15. Cell Junction
    • Three factors act to bind cells together
    • 1 Glycoproteins in the glycocalyx act as an adhesive
    • 2 Wavy contours of the membranes of adjacent cells fit together in a tongue-and-groove fashion
    • 3 Special cell junctions form
  16. Tight junction
    impermeable junctions prevent molecules from passing through the intercellular space - a series of integral protein molecules in the plasma membranes of adjacent cells fuse together, forming and impermeable junction that encircles the cell
  17. Desmosomes "binding bodies"
    anchoring junctions bind adjacent cells together like a molecular "Velcro" and help form an internal tension-reducing network of fibers - mechanical couplings scattered like rivets along the sides of abutting cells to prevent their separation -
  18. Gap junctions; nexus "bond"
    Communicating junctions allow ions and small molecules to pass for intercellular communication - cells are connected by hollow cylinders called connexons
  19. interstitial fluid
    Like a rich, nutritious"soup", interstitial fluid contains thousands of ingredients, including amino acids, sugars, fatty acids, vitamins, regulatory substances such as hormones and neurotransmitters, salts, and waste products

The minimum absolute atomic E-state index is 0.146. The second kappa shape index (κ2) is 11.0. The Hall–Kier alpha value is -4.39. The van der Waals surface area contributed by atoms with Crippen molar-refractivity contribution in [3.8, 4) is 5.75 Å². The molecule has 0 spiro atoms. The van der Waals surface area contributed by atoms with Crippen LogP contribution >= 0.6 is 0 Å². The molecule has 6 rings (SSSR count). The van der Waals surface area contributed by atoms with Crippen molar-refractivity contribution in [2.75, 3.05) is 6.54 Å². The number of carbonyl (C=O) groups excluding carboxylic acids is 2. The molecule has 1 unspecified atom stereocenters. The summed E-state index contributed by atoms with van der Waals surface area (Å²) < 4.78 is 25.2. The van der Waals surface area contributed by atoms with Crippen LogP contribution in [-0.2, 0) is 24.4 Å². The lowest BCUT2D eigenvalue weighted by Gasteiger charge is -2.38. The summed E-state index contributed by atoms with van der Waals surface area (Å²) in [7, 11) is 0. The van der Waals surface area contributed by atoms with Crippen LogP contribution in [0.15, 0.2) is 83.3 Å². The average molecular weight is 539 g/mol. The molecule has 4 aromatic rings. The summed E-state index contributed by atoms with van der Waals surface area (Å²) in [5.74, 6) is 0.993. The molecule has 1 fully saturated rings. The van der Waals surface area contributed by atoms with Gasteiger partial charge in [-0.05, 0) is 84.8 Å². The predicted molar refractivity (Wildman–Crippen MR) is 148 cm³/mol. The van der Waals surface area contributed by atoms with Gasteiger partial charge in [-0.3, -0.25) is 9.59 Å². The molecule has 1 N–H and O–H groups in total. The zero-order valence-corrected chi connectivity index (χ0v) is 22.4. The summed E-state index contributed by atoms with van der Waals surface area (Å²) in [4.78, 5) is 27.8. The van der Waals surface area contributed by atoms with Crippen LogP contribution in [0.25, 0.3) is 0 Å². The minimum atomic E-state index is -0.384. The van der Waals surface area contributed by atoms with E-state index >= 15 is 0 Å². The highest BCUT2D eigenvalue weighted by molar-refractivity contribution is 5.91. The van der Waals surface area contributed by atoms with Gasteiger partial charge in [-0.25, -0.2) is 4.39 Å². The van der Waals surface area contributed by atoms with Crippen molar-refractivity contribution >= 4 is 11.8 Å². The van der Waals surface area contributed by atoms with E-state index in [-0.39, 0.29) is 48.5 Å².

20. Selectively; Differentially permeable
    allows some substances to pass while excluding others
  21. Passive Processes
    substances cross the membrane without ny energy input from the cell
  22. Active Processes
    the cell provides the metabolic energy (usually ATP) needed to move substances across the membrane
  23. Diffusion
    the tendency of molecules or ions to move from an area where they are in higher concentration
  24. Concentration Gradient
    the difference in the concentration of a particular substance between two different areas
  25. Simple Diffusion
    nonpolar and lipid-soluble substances diffuse directly through the lipid bilayer
  26. Facilitated Diffusion
    Passive transport process in which the trasnported substance either binds to protein carriers in the membrane and is ferried across, or moves through water-filled protein channels
  27. Carriers
    Carrier-mediated facilitated diffusion
    transmembrane integral proteins that are specific for transporting certain polar molecules or classes of molecules, such as sugars and amino acids, that are too large to pass through membrane channels
  28. Channels
    Channels-mediated facilitated diffusion
    • transmembrane proteins that transport substances, usually ions water, through aqueous channels from one side of the membrane to the other
    • Leakage channels are always open and simply allow ions or water to move according to concentration gradients
    • Gated channels are controled by chemical or electrical signals
  29. Osmosis
    diffusion of a solvent, such as water, through a selectively permeable membrane - even though water is highly polar, it passes via osmosis through the lipid bilayer
  30. aquaporins (AQPs)
    transmembrane proteins which allow single-file diffusion of water molecules
  31. Osmolarity
    total concentration of all solute particles in a solution
  32. Hydrostatic Pressure
    pressure of fluid in a solution - back pressure exerted by water against the membrane